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"The Dead Parts" by Margo Griffin

Discovering that most supermarket, free-range turkeys primarily congregate in overcrowded, dirty sheds, Evie bought herself a free-range bird from a local organic turkey farmer, who she believed provided her turkey with a few good daily meals and a hygienic semi-private coop.

After mentally patting herself on the back for a more humane purchase, Evie moved her turkey to her kitchen sink. The bird’s featherless body, covered in pink pimply skin, filled up the entire basin. As she opened the wrapping, Evie smelled raw turkey, and she started to gag. Stored in the turkey’s cavity were its neck and giblets, wrapped up in a disturbing-looking parchment package that she struggled to yank out. Finding all of the dead parts nauseating, Evie felt the acid churning in her stomach, rising up into her throat.

Evie quickly pulled herself together and moved the turkey to the countertop, where she began the process of dominating its headless body, tying together its lifeless legs and tucking back its wings. She grew increasingly hysterical from the sadistic nature of her task as she molested the bird further, stuffing crumbled bread, sausage, sage, and mushroom through what was once its ass and up into its throat. Finally, the job completed, Evie got quiet as she stared at her turkey display, trying to recall how she had ended up wrestling this bird in her kitchen. But then she reminded herself, her mother had traveled across the country to visit her sick, elderly aunt. So, it was up to Evie to prepare a Thanksgiving meal for her dying father.

Evie assumed the local organic farmer provided a balanced diet of high-quality feed, full of protein and nutrients to ensure his turkeys were healthy. But, up until this moment, Evie never considered that the farmer’s delicate treatment of his flock was intended solely for high-end consumption.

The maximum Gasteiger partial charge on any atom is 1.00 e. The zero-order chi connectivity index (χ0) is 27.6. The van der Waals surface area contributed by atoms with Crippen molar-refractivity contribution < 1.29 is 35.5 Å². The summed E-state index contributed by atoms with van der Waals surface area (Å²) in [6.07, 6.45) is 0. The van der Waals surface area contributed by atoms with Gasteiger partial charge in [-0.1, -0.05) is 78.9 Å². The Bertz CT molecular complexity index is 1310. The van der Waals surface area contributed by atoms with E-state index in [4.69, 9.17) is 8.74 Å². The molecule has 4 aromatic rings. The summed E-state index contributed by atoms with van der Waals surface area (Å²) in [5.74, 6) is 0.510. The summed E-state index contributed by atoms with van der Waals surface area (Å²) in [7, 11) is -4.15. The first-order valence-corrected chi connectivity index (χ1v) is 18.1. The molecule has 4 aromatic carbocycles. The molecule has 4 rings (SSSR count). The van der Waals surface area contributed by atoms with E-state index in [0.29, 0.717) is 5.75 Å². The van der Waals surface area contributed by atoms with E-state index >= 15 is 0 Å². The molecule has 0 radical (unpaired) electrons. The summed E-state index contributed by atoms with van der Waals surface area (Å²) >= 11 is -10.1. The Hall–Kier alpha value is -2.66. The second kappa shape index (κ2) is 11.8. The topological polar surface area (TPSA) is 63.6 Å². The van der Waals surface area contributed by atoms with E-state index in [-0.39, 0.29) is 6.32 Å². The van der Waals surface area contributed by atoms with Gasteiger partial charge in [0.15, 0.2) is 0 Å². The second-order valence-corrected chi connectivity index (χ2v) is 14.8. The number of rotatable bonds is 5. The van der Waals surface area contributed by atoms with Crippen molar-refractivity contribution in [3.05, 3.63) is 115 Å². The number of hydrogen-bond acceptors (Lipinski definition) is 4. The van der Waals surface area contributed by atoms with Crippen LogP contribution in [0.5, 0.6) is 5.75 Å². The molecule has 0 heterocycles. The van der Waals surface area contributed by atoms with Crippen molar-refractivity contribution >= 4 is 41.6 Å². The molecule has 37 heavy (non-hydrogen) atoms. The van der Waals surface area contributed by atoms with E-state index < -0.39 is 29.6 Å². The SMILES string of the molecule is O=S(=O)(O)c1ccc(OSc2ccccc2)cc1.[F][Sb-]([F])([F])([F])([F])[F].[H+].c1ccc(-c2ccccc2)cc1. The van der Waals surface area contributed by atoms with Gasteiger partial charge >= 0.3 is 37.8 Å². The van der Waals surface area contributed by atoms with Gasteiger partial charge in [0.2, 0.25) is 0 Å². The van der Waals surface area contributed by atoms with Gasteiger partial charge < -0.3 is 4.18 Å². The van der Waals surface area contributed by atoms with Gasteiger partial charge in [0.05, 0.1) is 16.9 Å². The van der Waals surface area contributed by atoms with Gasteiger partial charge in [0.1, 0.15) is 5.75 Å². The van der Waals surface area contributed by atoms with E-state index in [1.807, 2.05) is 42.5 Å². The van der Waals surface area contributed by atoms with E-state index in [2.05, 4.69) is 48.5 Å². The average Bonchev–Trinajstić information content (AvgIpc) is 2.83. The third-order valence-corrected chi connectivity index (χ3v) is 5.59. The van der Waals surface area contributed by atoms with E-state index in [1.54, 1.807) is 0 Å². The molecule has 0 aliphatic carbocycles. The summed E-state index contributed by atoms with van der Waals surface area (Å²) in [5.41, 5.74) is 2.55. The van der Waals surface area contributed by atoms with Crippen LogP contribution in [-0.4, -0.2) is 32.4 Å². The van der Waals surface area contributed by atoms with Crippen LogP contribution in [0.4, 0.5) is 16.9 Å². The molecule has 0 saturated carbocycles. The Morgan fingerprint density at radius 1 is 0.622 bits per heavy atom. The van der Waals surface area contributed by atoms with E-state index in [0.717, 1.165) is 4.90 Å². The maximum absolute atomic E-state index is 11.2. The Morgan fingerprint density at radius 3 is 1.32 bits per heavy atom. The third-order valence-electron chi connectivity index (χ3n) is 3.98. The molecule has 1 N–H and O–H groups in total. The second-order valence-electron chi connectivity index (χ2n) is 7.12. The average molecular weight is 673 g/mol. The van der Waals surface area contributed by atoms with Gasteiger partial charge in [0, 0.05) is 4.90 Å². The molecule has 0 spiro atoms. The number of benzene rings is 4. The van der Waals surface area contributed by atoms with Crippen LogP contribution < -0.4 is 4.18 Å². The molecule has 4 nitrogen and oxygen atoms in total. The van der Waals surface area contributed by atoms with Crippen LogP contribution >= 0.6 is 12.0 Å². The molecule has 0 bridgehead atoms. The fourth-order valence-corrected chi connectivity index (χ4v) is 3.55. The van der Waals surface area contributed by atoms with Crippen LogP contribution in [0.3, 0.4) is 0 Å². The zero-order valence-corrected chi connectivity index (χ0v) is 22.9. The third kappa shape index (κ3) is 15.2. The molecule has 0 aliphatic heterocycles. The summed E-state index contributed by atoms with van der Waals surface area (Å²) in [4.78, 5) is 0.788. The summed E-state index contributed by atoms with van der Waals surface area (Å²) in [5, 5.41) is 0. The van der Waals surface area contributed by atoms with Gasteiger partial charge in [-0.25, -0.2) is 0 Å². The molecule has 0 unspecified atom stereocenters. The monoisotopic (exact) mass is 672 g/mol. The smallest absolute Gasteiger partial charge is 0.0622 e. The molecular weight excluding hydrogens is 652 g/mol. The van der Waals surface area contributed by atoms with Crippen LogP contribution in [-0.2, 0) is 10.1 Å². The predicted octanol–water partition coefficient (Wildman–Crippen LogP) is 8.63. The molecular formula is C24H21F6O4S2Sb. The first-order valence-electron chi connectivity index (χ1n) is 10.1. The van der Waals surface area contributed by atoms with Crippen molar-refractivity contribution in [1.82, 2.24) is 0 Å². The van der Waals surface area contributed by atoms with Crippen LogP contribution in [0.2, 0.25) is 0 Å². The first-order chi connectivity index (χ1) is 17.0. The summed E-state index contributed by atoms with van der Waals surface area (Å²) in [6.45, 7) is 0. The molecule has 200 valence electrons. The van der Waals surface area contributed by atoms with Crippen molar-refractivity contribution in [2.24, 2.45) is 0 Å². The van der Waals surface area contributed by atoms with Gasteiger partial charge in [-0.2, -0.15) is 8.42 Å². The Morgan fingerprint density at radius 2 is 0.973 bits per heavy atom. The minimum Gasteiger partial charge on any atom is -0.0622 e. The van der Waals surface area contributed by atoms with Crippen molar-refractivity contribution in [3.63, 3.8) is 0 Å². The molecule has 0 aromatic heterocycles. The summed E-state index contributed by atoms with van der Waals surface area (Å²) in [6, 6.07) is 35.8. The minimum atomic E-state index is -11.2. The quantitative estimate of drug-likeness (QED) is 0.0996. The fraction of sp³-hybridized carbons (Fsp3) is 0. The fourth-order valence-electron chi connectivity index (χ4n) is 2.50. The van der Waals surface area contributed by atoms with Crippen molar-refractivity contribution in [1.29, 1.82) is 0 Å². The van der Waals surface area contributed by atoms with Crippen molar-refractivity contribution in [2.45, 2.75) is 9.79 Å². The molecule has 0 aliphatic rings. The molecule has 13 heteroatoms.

Evie wondered if the farmer succumbed to industry pressure and debeaked this turkey, a barbaric attempt at decreasing acts of cannibalism among his feathered gang. But Evie guessed that bit of irony was lost on the farmer as he held her bird upside down by its wiry legs, waiting for blood to flow to its head, leaving the turkey weak and defenseless, ready for the farmer’s chopping block.

Finally, Evie speculated whether or not the farmer experienced regret as he stared into this turkey’s tiny black pupils, knowingly selecting him for her table. Probably not, Evie thought sadly and then felt a slight pang of shame bubbling up as she continued her preparations for what might be her ailing father’s last Thanksgiving dinner.

The smell of death surrounded her, and Evie began feeling queasy. But then, thinking of her father in the next room, whose cancer had insidiously spread, Evie took a deep breath and began vigorously rubbing butter all over the body of her bird, ensuring a tasty, crispy coat.

Finished, Evie placed her fully dressed bird into the oven and closed the door. And soon after, she walked into the living room and took her father’s hand, helping him into the bathroom. Evie’s mother had left her with clear instructions and ample supplies for her to help her weakening father complete his business. After returning from the bathroom, Evie and her father sat quietly in the living room, watching football while they awaited their bird slowly roasting in the nearby room.

The doctor said it could be months, perhaps a year; there was no way to know for sure. Evie’s father, once a round-bellied, broad-shouldered man with a loud voice who was always ready for a laugh, was now but a shell of his former self. Cancer pecked away at him, slowly eating away little pieces of his mind and body until eventually there would be nothing left of him but hanging flesh and bones.

Evie’s mouth watered as the smell of roasted turkey filled up the room; her earlier repulsion and nausea were suddenly forgotten. Evie’s father still managed small meals, but only if the food was cut up into little pieces and the texture soft for chewing. So, Evie lovingly prepared her father two side dishes, consisting of mashed potatoes and a sweet yam casserole. And then, thinking of the dead parts around her, Evie made a mental note to slow boil the picked apart turkey carcass after dinner for her father’s soup.

Margo Griffin is a Boston, MA area public school educator and has worked in urban education for over thirty years. She is the mother of two amazing daughters and to the love of her life and best rescue dog ever, Harley.

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